his turn. There will be dishes to do. You’ll get a job
                  offer in Big Sky, Montana.
This will all get easier. Then it will get harder
                  again. Then it will get easier again.
That girl you love will leave her next boyfriend too.
Your mother is canning peaches right now.
                  She will need you here to eat them.
The pain you feel now comes from a cauldron
                  of teenage chemicals swirling through you like bad
                  soup, like toxic river water, like grain alcohol, like Drano.
                  It will eventually push through your system, and you will
                  be able to laugh and think straight again.
Remember that time I stomped in your house and screamed
                  in your face and jabbed at you with my finger? I really
                  wanted to hug you and lock you up and never let you go.
Going to the zoo is almost as much fun at 35 as it is at 13.
It will one day be a mystery to you that you ever felt this bad.
I don’t know if there’s an afterlife. But
                  what if you have to watch the chain
                  of sorrows you leave behind?
The belt will burn and cut into your neck. The pain
                  will be unbearable before you black out.
                  You’ll pee your pants.
                  You’ll change your mind.
                  You won’t be able to stop it.
I love the way your hair flips to the side, and the way
                  you look sideways when you grin, and the way
                  my youngest son’s heart opens up around you.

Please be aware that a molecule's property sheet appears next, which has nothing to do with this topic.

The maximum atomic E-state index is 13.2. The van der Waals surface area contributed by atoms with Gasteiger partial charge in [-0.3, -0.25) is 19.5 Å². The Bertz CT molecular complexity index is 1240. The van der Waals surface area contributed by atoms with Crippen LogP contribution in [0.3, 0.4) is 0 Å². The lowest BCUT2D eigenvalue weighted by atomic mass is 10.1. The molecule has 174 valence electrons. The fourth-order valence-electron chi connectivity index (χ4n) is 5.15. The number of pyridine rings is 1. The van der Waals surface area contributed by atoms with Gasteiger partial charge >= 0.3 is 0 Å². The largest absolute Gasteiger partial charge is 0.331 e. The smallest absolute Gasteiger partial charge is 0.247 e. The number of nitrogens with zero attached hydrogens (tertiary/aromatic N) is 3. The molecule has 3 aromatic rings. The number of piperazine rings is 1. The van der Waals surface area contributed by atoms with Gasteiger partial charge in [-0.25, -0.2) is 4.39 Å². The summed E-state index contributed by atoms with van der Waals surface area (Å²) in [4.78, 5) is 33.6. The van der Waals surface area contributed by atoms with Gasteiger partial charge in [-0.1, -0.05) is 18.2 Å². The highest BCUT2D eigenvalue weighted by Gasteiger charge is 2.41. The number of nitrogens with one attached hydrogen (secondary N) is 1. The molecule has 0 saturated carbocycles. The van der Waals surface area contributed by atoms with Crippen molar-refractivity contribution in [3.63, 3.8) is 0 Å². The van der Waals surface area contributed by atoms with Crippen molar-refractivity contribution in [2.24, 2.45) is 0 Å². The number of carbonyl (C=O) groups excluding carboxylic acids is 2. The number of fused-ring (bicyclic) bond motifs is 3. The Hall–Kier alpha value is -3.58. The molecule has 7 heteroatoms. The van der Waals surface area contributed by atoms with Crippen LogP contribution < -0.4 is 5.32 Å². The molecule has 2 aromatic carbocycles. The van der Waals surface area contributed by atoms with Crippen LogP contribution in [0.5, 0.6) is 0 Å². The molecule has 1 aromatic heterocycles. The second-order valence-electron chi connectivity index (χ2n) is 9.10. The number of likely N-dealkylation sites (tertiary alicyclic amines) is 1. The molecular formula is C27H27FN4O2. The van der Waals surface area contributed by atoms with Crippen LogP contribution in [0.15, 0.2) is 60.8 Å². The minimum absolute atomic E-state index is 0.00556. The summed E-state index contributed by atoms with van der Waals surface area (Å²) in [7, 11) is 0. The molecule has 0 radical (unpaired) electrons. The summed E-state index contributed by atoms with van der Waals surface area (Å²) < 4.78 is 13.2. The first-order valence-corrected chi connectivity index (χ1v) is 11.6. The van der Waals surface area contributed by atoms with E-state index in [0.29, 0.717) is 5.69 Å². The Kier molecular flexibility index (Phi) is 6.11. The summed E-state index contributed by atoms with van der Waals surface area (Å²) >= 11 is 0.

That girl you love will end up with four kids from three fathers.
                  She’ll work at Walmart and live over her parents’ garage.
                  She’ll try and fail to kick meth. Her kids will be taken away.
Or
That girl you love will end up married to a banker
                  and will live on a lake and have a housekeeper.
Or
That girl you love will be in therapy for the rest of her life.
Or
That girl you love will use your memory like a crucible
                  in which she’ll stew future boyfriends and cook up
                  excuses for sleeping with her future husband’s boss.
After your sister died, your mother stayed alive for you.
We are only here for a blink anyway. Can’t you wait that long?
My son will have a redheaded child. She’ll skateboard.
                  She’ll be beautiful and jolly and full of mischief.
                  He’ll take her to the skatepark in Lennox.
                  He’ll cry because you’re not here to hold her.
You’re my child. You’re everyone’s child. We will all be broken.
You’ll fall in love again and again and again. You might have twins.
                  They’ll be skinny and blonde and hold your hand.
                  You’ll rock them to sleep with Jack Johnson lullabies.
                  When they’re 15, they’ll say we hate you.
                  You’ll try to keep a straight face.
Your mother’s smile will be manufactured and hard for the rest of her life.
You are so full of love and light and promise that it burns
                  our fingers to touch you. We are moths and choose
                  winglessness over being without you.
My son will carry you like a scar,
                  like a confession,
                  like a stone in his gut.
                  Forever.
Someone will have to take a picture of your body.
There is nowhere else to go.

Please, please stay.